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Original Research ARTICLE Provisionally accepted The full-text will be published soon. Notify me

Front. Syst. Neurosci. | doi: 10.3389/fnsys.2019.00060

State-dependent entrainment of prefrontal cortex local field potential activity following patterned stimulation of the cerebellar vermis

  • 1Concordia University, Canada

The cerebellum is involved in sensorimotor, cognitive and emotional functions through cerebello-cerebral connectivity. Non-invasive cerebellar neurostimulation has been used to treat neurological disorders and has positive effects on cognition and mood related to modulation of frontal EEG oscillations. Here we studied the effects of different frequencies of cerebellar stimulation on oscillations and coherence in the cerebellum and prefrontal cortex in the urethane-anesthetized rat. Local field potentials were recorded in the right lateral cerebellum (Crus I/II) and bilaterally in the prefrontal cortex (frontal association area, FrA) in adult male Sprague-Dawley rats. Stimulation was delivered to the cerebellar vermis (lobule VII) using single pulses (0.2 Hz for 60 s), or repeated pulses at 1 Hz (30 s), 5 Hz (10 s), 25 Hz (2 s), and 50 Hz (1 s). Effects of stimulation were influenced by the initial state of EEG activity which varies over time during urethane-anesthesia; 1-Hz stimulation was more effective when delivered during the slow-wave state (Stage 1), while stimulation with single-pulse, 25 Hz, and 50 Hz showed stronger effects during the activated state (Stage 2). Single-pulses resulted in increases in oscillatory power in the delta and theta bands for the cerebellum, and in frequencies up to 80 Hz in cortical sites. 1-Hz stimulation induced a decrease in 0-30 Hz activity and increased activity in the 30-200 Hz range, in the right FrA. 5-Hz stimulation reduced power in high frequencies in Stage 1 and induced mixed effects during Stage 2. 25-Hz stimulation increased cortical power at low frequencies during Stage 2, and increased power in higher frequency bands during Stage 1. Stimulation at 50 Hz increased delta-band power in all recording sites, with the strongest and most rapid effects in the cerebellum. 25-Hz and 50-Hz stimulation also induced state-dependent effects on cerebello-cortical and cortico-cortical coherence. Cerebellar stimulation can therefore entrain field potential activity in the FrA and drive synchronization of cerebello-cortical and cortico-cortical networks in a frequency-dependent manner. These effects may contribute to therapeutic effects of cerebellar stimulation by promoting large-scale synchronization of neural networks.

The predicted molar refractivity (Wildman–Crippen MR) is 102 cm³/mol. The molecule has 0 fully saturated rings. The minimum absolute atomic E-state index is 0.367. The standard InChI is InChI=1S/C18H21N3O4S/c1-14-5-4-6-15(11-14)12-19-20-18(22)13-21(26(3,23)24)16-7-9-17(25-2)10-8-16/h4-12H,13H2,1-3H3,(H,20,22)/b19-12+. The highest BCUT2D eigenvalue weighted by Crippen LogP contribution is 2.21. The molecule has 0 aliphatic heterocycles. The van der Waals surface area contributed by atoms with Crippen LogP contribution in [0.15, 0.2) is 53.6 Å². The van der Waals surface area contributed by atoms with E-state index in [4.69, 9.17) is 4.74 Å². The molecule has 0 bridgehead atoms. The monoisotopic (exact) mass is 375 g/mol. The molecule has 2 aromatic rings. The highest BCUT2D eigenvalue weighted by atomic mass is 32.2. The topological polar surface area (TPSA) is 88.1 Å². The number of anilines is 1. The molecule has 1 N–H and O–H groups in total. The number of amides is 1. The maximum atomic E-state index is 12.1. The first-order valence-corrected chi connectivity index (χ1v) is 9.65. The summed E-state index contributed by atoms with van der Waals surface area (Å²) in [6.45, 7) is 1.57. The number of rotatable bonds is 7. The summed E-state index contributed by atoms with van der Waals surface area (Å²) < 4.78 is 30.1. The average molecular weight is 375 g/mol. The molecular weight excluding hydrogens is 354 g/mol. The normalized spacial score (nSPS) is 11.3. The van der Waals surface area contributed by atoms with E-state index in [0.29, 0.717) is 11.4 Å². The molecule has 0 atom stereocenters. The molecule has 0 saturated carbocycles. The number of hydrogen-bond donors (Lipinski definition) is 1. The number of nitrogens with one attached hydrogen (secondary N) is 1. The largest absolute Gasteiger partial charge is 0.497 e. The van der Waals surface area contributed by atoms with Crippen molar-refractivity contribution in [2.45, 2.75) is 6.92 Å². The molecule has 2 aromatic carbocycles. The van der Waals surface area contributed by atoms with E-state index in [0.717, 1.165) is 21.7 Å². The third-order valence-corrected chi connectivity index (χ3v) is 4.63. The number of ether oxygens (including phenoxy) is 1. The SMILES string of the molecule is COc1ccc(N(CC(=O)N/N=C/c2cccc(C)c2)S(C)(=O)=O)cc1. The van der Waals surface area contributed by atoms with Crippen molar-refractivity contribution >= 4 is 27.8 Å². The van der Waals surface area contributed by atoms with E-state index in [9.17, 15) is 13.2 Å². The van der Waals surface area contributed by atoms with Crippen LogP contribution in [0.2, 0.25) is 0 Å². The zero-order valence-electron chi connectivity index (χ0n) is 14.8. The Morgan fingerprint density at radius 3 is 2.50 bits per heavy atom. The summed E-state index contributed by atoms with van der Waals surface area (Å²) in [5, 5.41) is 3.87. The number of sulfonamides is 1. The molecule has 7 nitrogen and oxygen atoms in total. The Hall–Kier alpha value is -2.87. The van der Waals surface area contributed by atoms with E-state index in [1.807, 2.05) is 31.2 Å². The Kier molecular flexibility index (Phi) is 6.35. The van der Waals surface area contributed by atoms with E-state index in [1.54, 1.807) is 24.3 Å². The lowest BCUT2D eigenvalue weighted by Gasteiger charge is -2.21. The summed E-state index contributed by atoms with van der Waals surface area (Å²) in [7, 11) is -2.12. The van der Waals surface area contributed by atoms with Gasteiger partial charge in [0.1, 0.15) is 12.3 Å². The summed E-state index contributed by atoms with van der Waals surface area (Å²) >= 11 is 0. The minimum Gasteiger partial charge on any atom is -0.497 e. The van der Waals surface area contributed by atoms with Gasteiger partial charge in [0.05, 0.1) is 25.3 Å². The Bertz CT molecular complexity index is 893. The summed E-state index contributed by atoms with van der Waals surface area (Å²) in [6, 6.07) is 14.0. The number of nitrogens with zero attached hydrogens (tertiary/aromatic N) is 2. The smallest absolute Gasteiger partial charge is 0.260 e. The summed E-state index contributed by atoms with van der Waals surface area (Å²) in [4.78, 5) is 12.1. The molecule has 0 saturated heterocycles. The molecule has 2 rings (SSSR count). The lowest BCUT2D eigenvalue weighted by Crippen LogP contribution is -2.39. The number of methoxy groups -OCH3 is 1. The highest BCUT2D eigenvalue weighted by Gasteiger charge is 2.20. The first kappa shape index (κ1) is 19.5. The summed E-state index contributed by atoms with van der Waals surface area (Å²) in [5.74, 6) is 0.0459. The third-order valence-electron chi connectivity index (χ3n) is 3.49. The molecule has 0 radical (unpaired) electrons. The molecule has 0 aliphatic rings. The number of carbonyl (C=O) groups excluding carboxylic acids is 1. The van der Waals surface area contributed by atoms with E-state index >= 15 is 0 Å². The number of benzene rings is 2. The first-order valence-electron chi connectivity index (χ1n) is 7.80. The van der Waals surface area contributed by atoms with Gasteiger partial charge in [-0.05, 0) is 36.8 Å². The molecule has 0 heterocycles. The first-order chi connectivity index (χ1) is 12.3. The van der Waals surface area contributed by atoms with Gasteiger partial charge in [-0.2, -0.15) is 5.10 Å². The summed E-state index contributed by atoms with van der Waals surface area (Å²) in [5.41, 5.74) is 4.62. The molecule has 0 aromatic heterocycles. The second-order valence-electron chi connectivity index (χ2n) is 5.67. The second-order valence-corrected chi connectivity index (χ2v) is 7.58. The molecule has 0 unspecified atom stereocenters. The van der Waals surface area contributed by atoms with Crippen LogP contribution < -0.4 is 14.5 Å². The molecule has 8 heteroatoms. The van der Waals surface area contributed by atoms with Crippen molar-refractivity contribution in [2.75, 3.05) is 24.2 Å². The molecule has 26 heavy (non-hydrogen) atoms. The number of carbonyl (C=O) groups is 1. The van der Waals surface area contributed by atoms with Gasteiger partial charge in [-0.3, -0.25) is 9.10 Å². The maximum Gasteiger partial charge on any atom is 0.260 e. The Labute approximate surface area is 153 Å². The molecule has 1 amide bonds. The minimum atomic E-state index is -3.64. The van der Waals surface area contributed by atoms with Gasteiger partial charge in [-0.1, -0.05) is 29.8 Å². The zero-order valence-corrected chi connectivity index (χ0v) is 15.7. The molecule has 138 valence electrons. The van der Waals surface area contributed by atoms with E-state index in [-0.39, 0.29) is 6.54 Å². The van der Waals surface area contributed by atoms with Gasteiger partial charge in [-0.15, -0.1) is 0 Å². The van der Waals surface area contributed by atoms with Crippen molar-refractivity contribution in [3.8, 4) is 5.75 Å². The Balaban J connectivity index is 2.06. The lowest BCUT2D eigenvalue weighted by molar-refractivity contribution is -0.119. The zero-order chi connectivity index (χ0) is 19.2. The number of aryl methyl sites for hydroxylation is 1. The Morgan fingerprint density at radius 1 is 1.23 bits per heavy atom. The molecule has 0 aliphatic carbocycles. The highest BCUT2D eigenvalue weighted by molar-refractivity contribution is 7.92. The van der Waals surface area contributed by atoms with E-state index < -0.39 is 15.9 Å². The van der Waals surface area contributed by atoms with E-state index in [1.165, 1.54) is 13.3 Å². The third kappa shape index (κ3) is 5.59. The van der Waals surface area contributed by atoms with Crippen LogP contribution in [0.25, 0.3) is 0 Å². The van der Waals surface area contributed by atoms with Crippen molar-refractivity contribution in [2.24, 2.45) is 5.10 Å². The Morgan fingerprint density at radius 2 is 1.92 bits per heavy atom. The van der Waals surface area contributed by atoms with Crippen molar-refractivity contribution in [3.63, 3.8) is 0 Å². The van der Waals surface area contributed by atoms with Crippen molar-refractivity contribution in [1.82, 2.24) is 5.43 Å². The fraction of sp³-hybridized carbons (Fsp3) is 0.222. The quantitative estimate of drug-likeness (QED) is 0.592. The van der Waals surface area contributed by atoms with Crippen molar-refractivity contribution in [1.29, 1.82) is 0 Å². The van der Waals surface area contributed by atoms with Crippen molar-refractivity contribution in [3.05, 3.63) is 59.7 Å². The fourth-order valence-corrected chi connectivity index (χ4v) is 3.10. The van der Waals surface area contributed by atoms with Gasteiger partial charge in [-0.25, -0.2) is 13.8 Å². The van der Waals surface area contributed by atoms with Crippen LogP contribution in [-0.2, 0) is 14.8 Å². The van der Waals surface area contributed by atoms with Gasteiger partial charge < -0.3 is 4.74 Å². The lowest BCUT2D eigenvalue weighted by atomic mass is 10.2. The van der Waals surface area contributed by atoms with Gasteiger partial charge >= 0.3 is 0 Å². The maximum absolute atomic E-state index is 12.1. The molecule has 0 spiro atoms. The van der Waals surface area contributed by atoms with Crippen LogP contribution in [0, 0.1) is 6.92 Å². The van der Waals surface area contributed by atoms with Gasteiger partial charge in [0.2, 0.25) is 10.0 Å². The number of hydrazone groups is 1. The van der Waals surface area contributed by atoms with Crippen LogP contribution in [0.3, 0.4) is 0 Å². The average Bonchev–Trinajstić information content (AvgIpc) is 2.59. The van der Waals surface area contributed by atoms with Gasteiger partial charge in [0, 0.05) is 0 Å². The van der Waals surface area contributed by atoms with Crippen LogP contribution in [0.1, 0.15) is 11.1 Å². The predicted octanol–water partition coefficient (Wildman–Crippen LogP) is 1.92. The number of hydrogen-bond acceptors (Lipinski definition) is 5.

Keywords: oscillations, synchrony, Cerebellum, Vermis, Prefrontal Cortex, stimulation

Received: 01 Jun 2019; Accepted: 08 Oct 2019.

Copyright: © 2019 Tremblay, Chapman and Courtemanche. This is an open-access article distributed under the terms of the Creative Commons Attribution License (CC BY). The use, distribution or reproduction in other forums is permitted, provided the original author(s) and the copyright owner(s) are credited and that the original publication in this journal is cited, in accordance with accepted academic practice. No use, distribution or reproduction is permitted which does not comply with these terms.

* Correspondence: Dr. Richard Courtemanche, Concordia University, Montreal, H3G 1M8, Quebec, Canada, rcourt@alcor.concordia.ca